Unfortunately, natural disasters are a part of human existence. And recovering from a natural disaster requires coordination between the public as well as government and non-government organizations–but this is no easy feat. Disasters tend to leave the areas they pass through decimated, making it difficult for organizations to send out volunteers to distribute aid like supplies, food, and money.
The aftermath of a storm
Consider hurricane Michael, the category four hurricane that hit the Florida panhandle on October 10, 2018; Michael caused extensive power outages and over $14 Billion dollars in damages, a tremendous economic boom that left business owners and citizens with little to no devices to restore their lives back to normal–at least not anytime soon.
The wreckage and structural damage from a storm like Michael leave first responders, charities, and government organizations scrambling to help as the aftermath of the storm leads to further issues such as gas leaks and downed power lines. As you can imagine, in conditions like those experienced shortly after a storm passes, aid is difficult to distribute and if critical communication networks aren’t active, organizing relief efforts becomes even more complicated.
Technology to fight disaster
However, new technologies are giving us the ability to better prepare for storms as well as recover at a faster rate from the damage they cause. One company, in particular, has found a way to leverage blockchain technology and augmented reality to make it easy for individuals to donate, for organizations to distribute aid more efficiently, and for citizens to have easier access to disaster relief.
Imagine if you could receive aid via your smartphone instead of traveling to a disaster relief area in a town that has been practically demolished, or instead of applying for relief through programs that may take several weeks to process paperwork. Imagine if you could donate to a charity with 100% transparency, meaning you know where your funds go and how they are being used. Geon Network makes this a reality by making the donating and distribution process as simple as possible through their Proof-of-Location blockchain and Geons–virtual beacons that hold and distribute funds.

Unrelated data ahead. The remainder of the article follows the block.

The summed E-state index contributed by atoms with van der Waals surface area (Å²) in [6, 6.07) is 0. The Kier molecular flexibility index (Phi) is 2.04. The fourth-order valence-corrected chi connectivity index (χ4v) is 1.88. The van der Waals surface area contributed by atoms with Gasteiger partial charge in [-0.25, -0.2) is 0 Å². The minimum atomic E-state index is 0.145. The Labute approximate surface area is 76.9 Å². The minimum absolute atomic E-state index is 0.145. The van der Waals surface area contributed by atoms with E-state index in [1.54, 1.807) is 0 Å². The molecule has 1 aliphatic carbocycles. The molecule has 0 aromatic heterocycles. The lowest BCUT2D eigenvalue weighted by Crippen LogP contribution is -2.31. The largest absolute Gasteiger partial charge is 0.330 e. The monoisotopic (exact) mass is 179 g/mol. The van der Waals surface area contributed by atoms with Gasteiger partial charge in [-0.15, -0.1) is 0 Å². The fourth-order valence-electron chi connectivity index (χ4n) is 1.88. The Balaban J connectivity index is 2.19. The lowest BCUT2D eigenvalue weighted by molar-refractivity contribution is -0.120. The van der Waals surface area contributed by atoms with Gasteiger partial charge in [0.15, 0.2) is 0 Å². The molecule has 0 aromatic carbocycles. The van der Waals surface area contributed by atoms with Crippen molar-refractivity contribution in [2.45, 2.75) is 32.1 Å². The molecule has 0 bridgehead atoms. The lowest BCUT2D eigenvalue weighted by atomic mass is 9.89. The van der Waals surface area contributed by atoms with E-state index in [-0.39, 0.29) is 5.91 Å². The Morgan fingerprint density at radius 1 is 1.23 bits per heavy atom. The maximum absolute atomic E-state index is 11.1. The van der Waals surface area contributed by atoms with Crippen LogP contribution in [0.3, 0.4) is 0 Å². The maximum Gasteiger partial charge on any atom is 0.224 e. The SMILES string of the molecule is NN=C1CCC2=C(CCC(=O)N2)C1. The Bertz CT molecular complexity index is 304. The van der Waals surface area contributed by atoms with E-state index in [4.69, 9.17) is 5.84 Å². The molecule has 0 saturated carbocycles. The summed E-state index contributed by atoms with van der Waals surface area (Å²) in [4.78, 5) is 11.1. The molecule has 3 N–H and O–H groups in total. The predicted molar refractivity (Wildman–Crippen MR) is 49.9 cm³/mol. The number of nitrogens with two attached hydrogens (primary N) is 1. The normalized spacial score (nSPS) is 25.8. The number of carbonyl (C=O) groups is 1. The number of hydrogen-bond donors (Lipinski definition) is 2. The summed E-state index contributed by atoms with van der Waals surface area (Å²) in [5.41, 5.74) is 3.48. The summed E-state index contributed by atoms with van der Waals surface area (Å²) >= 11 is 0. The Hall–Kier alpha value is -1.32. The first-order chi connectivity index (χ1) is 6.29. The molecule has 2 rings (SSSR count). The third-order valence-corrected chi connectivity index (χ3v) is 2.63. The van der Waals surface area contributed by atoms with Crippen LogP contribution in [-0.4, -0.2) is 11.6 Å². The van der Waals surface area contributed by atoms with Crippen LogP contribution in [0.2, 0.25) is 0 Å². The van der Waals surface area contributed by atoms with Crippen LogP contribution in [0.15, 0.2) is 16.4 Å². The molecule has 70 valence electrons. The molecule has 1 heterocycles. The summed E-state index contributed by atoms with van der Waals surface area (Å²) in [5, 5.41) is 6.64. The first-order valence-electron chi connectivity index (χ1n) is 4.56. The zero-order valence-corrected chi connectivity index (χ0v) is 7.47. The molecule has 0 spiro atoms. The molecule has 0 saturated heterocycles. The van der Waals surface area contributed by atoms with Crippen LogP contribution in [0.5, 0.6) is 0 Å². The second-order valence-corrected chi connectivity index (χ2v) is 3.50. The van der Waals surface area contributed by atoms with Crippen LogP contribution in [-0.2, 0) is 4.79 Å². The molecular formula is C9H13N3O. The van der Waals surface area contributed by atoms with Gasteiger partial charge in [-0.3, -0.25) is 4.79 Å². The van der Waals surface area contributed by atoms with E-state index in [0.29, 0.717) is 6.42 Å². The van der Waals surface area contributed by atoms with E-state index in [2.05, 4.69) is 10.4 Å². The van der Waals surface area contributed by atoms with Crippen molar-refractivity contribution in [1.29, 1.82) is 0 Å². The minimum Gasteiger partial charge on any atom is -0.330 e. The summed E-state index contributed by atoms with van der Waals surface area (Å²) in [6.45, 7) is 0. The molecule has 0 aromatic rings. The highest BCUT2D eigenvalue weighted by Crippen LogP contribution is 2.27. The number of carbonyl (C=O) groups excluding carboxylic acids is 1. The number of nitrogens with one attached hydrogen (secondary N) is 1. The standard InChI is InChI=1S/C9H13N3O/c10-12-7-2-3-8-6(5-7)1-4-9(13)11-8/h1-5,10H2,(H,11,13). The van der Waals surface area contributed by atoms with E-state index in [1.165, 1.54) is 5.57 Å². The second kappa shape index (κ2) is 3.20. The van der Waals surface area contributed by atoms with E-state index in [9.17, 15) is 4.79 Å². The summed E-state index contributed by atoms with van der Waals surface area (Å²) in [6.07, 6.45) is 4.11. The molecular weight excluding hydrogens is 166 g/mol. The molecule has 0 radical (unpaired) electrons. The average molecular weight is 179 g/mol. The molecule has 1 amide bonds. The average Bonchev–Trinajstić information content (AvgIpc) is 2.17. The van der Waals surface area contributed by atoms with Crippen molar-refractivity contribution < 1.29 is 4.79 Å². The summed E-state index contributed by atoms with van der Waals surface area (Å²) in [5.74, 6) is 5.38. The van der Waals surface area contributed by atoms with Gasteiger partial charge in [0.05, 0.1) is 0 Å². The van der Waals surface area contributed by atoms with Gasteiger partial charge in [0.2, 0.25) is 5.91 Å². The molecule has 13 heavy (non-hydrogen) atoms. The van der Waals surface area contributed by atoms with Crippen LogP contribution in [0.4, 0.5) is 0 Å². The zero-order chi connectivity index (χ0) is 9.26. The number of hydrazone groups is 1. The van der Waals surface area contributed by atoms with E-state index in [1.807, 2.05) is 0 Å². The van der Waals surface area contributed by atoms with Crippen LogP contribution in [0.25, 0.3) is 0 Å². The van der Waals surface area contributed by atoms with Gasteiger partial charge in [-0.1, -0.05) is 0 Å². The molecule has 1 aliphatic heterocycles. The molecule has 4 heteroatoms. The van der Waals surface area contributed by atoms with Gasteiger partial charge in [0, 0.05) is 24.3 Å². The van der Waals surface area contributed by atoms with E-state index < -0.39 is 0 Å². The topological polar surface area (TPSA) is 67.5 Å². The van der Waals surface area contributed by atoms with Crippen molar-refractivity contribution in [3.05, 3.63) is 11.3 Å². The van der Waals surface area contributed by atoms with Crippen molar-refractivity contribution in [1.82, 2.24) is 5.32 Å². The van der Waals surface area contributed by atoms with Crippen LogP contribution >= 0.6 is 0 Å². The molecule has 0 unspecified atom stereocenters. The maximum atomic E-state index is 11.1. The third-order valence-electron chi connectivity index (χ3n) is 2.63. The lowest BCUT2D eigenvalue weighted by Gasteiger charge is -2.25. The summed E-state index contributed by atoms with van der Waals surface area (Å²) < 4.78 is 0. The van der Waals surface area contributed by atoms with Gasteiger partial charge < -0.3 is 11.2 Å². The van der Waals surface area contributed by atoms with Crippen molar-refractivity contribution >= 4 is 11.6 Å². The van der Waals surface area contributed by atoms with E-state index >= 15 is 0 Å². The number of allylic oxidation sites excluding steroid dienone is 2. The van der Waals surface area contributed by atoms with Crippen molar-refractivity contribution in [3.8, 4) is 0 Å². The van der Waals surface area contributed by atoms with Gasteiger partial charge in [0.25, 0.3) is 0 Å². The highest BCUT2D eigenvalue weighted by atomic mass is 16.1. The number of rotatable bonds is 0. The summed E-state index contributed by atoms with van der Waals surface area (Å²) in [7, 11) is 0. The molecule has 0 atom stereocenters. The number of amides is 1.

How does it work?
Geon is strikingly similar to the popular app Pokemon Go, but instead of finding pokemon, you find Geons, and instead of capturing pokemon, you receive money in the form of Geon tokens after completing a specified task.
This makes Geon a perfect mechanism to raise and distribute funds in an area that has experienced a natural disaster. By sending money to a Geon that distributes Geon Coins in a disaster zone, an NGO or other crisis relief organization can assist a community via virtual methods rather than sending out volunteers to dangerous environments; this allows organizations to shift their efforts into clean up, rebuilding local services, and search and rescue which will ultimately be more effective in getting the community back on their feet in the long run; opposed to dividing resources into tasks that can be automated like the distribution of financial aid.
Not to mention, donating and distributing funds through a Geon is a much faster and more transparent than traditional fundraisings and distribution methods. Geon is blockchain-based, so transactions that occur over the Geon network are automatically recorded to the blockchain ledger and settled nearly instantaneously.
New Technology, New Solutions
At a time when technology is a major part of our lives, it makes sense to leverage the 36% of the 7.5 billion people on this earth who own a smartphone. Disasters are an inevitable part of life, the southern states will continue to get hit with hurricanes and the west coast will continue to experience wildfires, but that doesn’t mean organizations have to scramble to help these areas out every time a disaster strikes. Technology has given us the ability to better prepare for disasters and their aftermath. Technologies like those created by Geon are able to help organizations allocate more resources into efforts that are more effective in restoring the community while expending fewer resources yet providing the same amount of relief–or more–on efforts that are more effective in the short term; for instance, raising and distributing financial aid.